Found in The Adair County News, Tuesday, November 28, 1950, page one. (Published a day early because of Thanksgiving.)



Temporary Insanity Due To Ill Health Thought Cause of Horrible Tragedy


The suicide of H.R. Kirk, superintendent of the Columbia Schools, early Tuesday morning [November 21] only a few hours after he had killed his wife, Mrs. Claudia Bandy Kirk, at their home on Burkesville Street is perhaps the worst tragedy in the annuals [sic] of this city and has proven a severe shock to every citizen.

Mr. Kirk had been in ill health for several months and associates said he had not been himself recently. One of Columbia's most respected citizens and a devoted husband, it is the general consensus that he committed the deeds after becoming mentally deranged.

The school superintendent was found by Miss Mary Lucy Lowe, principal of the Columbia High School, at about 8:30 a.m. in a closet which opens into a supply room adjacent to his private office. He way lying on the floor and beside him was a half‑gallon jar of sulphuric acid and a razor. It was evident that he had consumed a quantity of the acid and was near death. Several doctors were summoned and he was taken to the office of Dr. J.W. Flowers where he died within a few minutes.

In the meantime attempts to locate Mrs. Kirk, who often did her marketing in the early morning, had been unsuccessful. Friends and neighbors entered their residence but no one had made a thorough search thinking she was out. Finally Charlie Clift, local undertaker, went into the bedroom, which Mr. and Mrs. Kirk occupied, and found her dead in bed as the result of hammer blows to the head. The hammer was lying nearby but there was no evidence of a struggle which indicated she was killed while sleeping. Medical authorities said that she had been dead about four hours.

When found dying, Mr. Kirk was attired in his pajamas and coverall which indicated he left the residence immediately after the crime and went to his office in the High School building, which is only two blocks away, with the immediate intent of taking his own life.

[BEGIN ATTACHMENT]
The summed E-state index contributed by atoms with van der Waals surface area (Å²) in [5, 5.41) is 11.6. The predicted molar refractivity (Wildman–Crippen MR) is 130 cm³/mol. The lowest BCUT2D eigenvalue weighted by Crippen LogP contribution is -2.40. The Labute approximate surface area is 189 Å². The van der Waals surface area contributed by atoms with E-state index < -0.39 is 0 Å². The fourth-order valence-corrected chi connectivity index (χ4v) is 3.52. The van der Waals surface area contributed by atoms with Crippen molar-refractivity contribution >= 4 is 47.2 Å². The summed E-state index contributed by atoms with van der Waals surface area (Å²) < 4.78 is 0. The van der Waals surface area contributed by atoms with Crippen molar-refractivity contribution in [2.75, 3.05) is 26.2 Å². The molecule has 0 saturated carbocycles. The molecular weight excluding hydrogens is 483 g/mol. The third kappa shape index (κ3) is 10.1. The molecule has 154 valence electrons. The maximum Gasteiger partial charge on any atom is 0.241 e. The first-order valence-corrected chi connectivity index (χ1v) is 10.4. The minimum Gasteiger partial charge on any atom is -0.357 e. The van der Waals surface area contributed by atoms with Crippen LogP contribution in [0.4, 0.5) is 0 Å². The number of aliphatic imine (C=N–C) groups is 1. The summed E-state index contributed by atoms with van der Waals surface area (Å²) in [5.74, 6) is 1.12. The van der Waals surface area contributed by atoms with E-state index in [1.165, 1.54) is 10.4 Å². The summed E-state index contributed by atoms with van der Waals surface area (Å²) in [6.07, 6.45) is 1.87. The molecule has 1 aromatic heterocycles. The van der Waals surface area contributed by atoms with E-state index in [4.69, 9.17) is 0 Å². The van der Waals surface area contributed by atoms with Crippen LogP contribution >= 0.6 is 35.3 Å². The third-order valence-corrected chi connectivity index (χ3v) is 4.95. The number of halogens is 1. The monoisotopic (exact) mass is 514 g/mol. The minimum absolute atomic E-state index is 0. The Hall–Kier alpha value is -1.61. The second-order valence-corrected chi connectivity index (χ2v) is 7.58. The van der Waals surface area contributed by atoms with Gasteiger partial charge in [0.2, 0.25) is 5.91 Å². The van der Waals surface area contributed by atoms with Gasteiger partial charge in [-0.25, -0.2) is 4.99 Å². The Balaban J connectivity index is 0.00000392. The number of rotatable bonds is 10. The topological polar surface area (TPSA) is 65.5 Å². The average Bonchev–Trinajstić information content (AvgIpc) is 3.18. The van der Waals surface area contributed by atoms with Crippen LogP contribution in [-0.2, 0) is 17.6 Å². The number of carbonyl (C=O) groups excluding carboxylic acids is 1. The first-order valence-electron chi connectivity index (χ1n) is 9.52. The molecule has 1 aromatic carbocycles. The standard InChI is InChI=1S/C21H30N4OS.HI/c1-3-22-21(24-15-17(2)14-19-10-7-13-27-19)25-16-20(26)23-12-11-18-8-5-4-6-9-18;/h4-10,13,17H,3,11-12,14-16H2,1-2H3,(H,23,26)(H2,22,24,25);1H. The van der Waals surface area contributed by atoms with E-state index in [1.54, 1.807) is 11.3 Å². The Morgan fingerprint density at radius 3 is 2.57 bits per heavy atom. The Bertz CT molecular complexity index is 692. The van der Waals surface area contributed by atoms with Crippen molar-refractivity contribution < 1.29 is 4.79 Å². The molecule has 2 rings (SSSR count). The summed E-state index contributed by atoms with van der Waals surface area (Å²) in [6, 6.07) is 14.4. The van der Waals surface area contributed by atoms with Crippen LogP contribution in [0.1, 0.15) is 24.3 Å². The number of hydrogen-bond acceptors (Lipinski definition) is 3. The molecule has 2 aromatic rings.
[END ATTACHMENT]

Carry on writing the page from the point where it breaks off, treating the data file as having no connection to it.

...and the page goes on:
Kirk, a native of Daviess County, Ky., came to Columbia in 1944 after having served as superintendent of the schools in LaGrange, Ky., for eighteen years. He was a graduate of the University of Kentucky and received his M.A. Degree from Peabody College, Nashville, Tenn. He took an active part in State educational circles and was a past president of  the K.E.A. He was an Elder in the Presbyterian Church; taught the Men's Bible Class; was Clerk of the Session and had served as president of the  Columbia Rotary Club. No more popular or respected couple than Mr. And Mrs. Kirk resided in Columbia.

They are survived by two daughters, Miss Margaret Ann Kirk, of Louisville, and Mrs. W.C. Crume, of St. Louis, Mo., and three grandchildren.


Both death certificates are nearly  illegible, but I managed to read this much:

Claudia Bandy Kirk, b. July 3, 1887 KY; parents Willie (or William) G‑‑‑‑ Bandy & ‑‑‑‑‑‑ St. Clair Kirk. Cause of death: Skull crushed ‑‑ (?)repeated blows ‑‑‑‑‑‑ (remainder is illegible.) Burial in Cedar Hill Cemetery, Breckinridge Co. KY. The document was signed by the Adair Co. Coroner (signature illegible).

Herschel R. Kirk, b. May 15, 18‑‑ KY; parents T‑‑‑‑‑‑ L‑‑‑‑‑ Kirk (may be Thomas Lymon or similar?) & ‑‑‑‑‑‑‑‑‑‑‑‑‑‑‑‑‑ (mother's name completely illegible). Cause of death: sulphuric acid poisoning, self inflicted. "Lived 1/2 hour after (?)seeing him." Burial in Cedar Hill Cemetery, Breckinridge Co. KY. Document signed by Dr. W.J. Flowers.

Information from other sources:

*Their daughter "Mrs. W.C. Crume" was Jane St. Clair Kirk (Crume), born 1915; their daughter Margaret was six years younger.

* Charlie Clift was the husband of Eleanor Grissom Clift & the son-in-law of local undertaker M.L. Grissom (Grissom Funeral Home.)